Thursday, August 9, 2007

Mitt Unplugged, or Oedipus Romney: Why Romney's best virtue may lose him the nomination.

This video has been getting some mileage around the 'nacle (and the rest of the internet to a lesser extent) as of late.

Those who read this blog will probably know that I am leery of Mitt Romney. On the other hand, my opinion of Romney went up when I watched the video. The general consensus both on the 'nacle and elsewhere seems to be that Romney did a great job defending himself and his church. I agree that the video shows us Romney at his best. My interest lies in why Romney seems so much better in this video than on the regular campaign trail.

My political misgivings about Romney I've explained elsewhere. But stylistically, my criticism of the regular campaign trail Romney is that he is always on script. He doesn't seem to know how to give an answer that directly addresses the question rather than giving an answer that addresses the question enough not to be evasive but that is really an attempt to get back to the campaign talking points. Romney is hardly the only political candidate to fall victim to this vice. But he has mastered the technique so well that he arouses suspicion. Add to that the fact that he is a successful wealthy businessman, handsome, and has a nice family, and you can really begin to understand that criticism that he is "too perfect."

But here, perhaps because he might not have known the camera was on, he was engaged with the issue, not with the talking points. He realized that the interviewer was was not going to let him get back to the talking points unless he resolved the issue, so he took it head-on, not backing down. It gives us a chance to see Romney thinking on his feet, and being articulate, not just drawing on a catalog of sound bites. It was refreshing.

So what made Romney get off his robotic message tricycle? Was it just the fact that the interviewer was an irritating Skousenite? (He's got to be the only non-Mormon Skousenite out there.) That might have had something to do with it. But it seems more likely to me that Romney was more personally engaged because he had more personally (as opposed to politically) at stake. Let me explain: when people attack Romney for being inconsistent or for changing his mind, (aka "flip-flopping") he has political clout to lose. But when a non-Mormon with a mistaken understanding of the church's position on abortion accuses Romney of having violated that position, he attacks Romney's personal religious commitment and also, his mis-characterization of the policy falsely represents the church. Therefore, Romney's church and his faith, two things closer to his heart than his politics (hopefully) are attacked. This is why Romney says "I don't like coming on the air to have you go after me and my church."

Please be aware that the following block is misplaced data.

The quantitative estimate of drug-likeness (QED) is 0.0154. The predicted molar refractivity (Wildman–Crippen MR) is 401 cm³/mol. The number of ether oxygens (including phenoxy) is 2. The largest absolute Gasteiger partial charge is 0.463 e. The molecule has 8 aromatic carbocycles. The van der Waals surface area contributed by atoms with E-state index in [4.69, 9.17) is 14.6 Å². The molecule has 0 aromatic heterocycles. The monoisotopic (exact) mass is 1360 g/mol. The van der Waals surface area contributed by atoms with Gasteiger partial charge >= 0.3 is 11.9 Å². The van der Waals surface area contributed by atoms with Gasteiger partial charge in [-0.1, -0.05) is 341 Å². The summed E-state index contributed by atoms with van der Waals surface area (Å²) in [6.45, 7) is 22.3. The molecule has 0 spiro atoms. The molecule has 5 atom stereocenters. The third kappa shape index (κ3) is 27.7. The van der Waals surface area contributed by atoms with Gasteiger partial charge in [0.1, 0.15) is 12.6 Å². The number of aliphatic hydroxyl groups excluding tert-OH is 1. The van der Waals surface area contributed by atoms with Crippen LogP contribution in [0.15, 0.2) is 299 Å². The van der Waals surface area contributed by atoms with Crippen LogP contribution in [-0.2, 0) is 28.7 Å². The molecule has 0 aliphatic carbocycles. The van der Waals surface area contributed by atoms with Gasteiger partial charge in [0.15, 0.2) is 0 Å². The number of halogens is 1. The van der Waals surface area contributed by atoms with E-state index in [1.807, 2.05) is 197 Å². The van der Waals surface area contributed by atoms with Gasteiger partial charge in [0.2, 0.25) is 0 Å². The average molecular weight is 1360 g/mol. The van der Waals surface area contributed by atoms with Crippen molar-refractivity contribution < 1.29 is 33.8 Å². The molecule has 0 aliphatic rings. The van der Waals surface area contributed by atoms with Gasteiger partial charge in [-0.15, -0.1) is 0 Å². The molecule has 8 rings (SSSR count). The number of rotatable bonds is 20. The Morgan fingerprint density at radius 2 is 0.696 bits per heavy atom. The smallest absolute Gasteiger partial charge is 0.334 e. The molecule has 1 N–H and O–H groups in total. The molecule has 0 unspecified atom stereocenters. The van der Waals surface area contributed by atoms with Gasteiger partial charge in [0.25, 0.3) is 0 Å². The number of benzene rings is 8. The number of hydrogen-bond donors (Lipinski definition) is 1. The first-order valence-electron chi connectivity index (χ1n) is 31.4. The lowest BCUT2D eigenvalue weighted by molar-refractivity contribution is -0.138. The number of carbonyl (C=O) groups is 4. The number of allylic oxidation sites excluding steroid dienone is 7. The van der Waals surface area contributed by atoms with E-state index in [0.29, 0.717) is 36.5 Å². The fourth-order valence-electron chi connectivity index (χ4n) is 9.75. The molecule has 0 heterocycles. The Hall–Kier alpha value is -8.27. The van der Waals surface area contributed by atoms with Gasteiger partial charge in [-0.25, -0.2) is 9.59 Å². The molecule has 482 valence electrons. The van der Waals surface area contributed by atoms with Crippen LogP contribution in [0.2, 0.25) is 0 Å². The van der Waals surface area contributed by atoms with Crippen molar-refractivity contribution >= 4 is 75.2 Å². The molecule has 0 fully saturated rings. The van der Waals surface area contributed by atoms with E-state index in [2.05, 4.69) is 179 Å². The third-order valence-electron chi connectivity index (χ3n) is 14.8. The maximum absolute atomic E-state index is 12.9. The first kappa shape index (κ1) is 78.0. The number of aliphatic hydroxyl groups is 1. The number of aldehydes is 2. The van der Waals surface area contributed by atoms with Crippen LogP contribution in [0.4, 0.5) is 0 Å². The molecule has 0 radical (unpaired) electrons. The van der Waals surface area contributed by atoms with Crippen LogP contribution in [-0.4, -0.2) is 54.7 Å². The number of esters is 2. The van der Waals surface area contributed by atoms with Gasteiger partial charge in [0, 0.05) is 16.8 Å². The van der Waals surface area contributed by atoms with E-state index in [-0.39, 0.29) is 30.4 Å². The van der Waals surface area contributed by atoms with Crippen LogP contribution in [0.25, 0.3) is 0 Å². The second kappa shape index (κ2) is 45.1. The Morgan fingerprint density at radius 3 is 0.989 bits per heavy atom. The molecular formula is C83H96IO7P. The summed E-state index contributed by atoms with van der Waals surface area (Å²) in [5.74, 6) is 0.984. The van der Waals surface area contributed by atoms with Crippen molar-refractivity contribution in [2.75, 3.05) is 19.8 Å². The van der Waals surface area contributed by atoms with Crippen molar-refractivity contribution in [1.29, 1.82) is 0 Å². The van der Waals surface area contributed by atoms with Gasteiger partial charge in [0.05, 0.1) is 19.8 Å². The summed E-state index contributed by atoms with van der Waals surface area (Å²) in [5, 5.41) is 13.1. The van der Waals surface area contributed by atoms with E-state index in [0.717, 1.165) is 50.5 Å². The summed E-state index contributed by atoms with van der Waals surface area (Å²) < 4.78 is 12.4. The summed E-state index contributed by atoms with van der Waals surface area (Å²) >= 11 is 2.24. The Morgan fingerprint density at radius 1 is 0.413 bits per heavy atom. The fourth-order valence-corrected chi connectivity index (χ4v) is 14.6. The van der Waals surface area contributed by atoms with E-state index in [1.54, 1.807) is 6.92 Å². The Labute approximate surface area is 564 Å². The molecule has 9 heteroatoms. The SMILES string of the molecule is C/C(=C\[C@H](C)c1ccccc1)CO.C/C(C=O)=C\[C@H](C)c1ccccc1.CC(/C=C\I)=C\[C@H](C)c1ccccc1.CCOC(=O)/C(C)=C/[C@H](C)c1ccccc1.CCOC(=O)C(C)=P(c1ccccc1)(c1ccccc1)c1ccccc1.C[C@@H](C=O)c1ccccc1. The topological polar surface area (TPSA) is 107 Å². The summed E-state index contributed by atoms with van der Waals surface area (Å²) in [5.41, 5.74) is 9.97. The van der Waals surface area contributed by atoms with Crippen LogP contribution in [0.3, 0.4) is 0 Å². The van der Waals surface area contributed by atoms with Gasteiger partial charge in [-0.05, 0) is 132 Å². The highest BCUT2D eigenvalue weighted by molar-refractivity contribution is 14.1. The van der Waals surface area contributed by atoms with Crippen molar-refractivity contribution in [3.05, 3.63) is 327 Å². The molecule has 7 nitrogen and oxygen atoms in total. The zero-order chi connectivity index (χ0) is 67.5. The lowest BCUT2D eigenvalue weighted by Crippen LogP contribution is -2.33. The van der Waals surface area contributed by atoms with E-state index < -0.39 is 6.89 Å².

So it's an irony worthy of Greek tragedy that Romney, trying to win the Republican nomination, is at his best when defending a the moderate position of the church against the more right-wing fringe of the party. I say its ironic because those are the people he needs to play to if he's going to have a prayer at getting the nomination. This is not because republicans as a whole are extremists, but because, unfortunately, the extremists turn out to vote in the primaries in larger numbers and exert more influence on the nomination process.

Some politicians cannot think off message. Romney demonstrates that he can. It's a rare talent; and he ought to show that off by responding more directly and being more honest and passionate. It was one of a few a smart moves his campaign has made (you can count them on one hand) to release the video. Most Americans, I think, will respond better to this Romney than campaign trail Romney. The only question is whether the right-wing party hacks in St. Paul this year will think like most Americans.

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